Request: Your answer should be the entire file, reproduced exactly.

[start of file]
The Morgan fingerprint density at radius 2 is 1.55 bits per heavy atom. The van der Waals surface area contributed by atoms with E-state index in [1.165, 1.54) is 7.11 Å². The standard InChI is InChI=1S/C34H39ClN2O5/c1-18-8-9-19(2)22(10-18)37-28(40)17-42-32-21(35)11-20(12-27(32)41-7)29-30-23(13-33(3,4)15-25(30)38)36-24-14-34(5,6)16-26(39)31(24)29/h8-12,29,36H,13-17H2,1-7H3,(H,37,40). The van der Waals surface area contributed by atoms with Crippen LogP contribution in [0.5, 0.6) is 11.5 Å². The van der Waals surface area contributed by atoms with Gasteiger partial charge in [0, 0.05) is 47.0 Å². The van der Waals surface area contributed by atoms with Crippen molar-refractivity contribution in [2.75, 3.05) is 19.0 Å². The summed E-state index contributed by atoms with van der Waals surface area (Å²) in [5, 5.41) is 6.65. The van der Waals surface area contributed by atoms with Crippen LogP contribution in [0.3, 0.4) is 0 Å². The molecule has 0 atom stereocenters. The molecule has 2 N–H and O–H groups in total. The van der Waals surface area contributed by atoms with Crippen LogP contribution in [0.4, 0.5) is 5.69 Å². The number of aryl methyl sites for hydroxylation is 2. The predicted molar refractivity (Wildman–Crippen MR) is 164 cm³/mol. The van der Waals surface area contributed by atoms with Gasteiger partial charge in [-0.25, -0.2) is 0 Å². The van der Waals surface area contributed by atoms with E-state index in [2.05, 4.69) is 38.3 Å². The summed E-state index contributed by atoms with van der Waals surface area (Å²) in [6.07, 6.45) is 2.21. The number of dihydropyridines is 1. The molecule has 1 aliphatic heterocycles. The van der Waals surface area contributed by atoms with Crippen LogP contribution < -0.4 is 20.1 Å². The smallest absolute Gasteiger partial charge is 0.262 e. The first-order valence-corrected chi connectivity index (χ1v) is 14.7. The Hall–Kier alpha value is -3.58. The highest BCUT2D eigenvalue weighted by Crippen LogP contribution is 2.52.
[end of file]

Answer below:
The Morgan fingerprint density at radius 2 is 1.55 bits per heavy atom. The van der Waals surface area contributed by atoms with E-state index in [1.165, 1.54) is 7.11 Å². The standard InChI is InChI=1S/C34H39ClN2O5/c1-18-8-9-19(2)22(10-18)37-28(40)17-42-32-21(35)11-20(12-27(32)41-7)29-30-23(13-33(3,4)15-25(30)38)36-24-14-34(5,6)16-26(39)31(24)29/h8-12,29,36H,13-17H2,1-7H3,(H,37,40). The van der Waals surface area contributed by atoms with Crippen LogP contribution in [0.5, 0.6) is 11.5 Å². The van der Waals surface area contributed by atoms with Gasteiger partial charge in [0, 0.05) is 47.0 Å². The van der Waals surface area contributed by atoms with Crippen molar-refractivity contribution in [2.75, 3.05) is 19.0 Å². The summed E-state index contributed by atoms with van der Waals surface area (Å²) in [5, 5.41) is 6.65. The van der Waals surface area contributed by atoms with Crippen LogP contribution in [0.3, 0.4) is 0 Å². The molecule has 0 atom stereocenters. The molecule has 2 N–H and O–H groups in total. The van der Waals surface area contributed by atoms with Crippen LogP contribution in [0.4, 0.5) is 5.69 Å². The number of aryl methyl sites for hydroxylation is 2. The predicted molar refractivity (Wildman–Crippen MR) is 164 cm³/mol. The van der Waals surface area contributed by atoms with Gasteiger partial charge in [-0.25, -0.2) is 0 Å². The van der Waals surface area contributed by atoms with E-state index in [2.05, 4.69) is 38.3 Å². The summed E-state index contributed by atoms with van der Waals surface area (Å²) in [6.07, 6.45) is 2.21. The number of dihydropyridines is 1. The molecule has 1 aliphatic heterocycles. The van der Waals surface area contributed by atoms with Crippen LogP contribution < -0.4 is 20.1 Å². The smallest absolute Gasteiger partial charge is 0.262 e. The first-order valence-corrected chi connectivity index (χ1v) is 14.7. The Hall–Kier alpha value is -3.58. The highest BCUT2D eigenvalue weighted by Crippen LogP contribution is 2.52.